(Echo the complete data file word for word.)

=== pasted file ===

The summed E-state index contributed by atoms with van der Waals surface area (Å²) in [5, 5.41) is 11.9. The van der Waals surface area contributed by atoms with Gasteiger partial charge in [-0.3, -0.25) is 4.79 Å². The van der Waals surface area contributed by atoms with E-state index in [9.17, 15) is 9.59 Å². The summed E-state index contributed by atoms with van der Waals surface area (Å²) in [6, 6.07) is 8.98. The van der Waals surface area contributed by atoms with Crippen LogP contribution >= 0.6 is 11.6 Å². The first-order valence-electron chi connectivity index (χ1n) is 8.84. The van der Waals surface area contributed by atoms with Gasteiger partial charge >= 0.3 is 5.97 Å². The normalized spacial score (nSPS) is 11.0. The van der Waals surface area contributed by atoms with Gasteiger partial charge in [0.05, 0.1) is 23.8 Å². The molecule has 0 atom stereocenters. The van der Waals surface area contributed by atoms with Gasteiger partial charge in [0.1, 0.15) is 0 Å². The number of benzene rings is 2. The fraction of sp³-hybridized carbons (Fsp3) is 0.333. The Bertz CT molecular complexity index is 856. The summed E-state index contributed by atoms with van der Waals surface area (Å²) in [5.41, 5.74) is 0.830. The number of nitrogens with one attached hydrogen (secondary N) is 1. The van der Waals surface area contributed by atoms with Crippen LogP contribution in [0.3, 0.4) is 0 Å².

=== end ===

The summed E-state index contributed by atoms with van der Waals surface area (Å²) in [5, 5.41) is 11.9. The van der Waals surface area contributed by atoms with Gasteiger partial charge in [-0.3, -0.25) is 4.79 Å². The van der Waals surface area contributed by atoms with E-state index in [9.17, 15) is 9.59 Å². The summed E-state index contributed by atoms with van der Waals surface area (Å²) in [6, 6.07) is 8.98. The van der Waals surface area contributed by atoms with Crippen LogP contribution >= 0.6 is 11.6 Å². The first-order valence-electron chi connectivity index (χ1n) is 8.84. The van der Waals surface area contributed by atoms with Gasteiger partial charge >= 0.3 is 5.97 Å². The normalized spacial score (nSPS) is 11.0. The van der Waals surface area contributed by atoms with Gasteiger partial charge in [0.05, 0.1) is 23.8 Å². The molecule has 0 atom stereocenters. The van der Waals surface area contributed by atoms with Gasteiger partial charge in [0.1, 0.15) is 0 Å². The number of benzene rings is 2. The fraction of sp³-hybridized carbons (Fsp3) is 0.333. The Bertz CT molecular complexity index is 856. The summed E-state index contributed by atoms with van der Waals surface area (Å²) in [5.41, 5.74) is 0.830. The number of nitrogens with one attached hydrogen (secondary N) is 1. The van der Waals surface area contributed by atoms with Crippen LogP contribution in [0.3, 0.4) is 0 Å².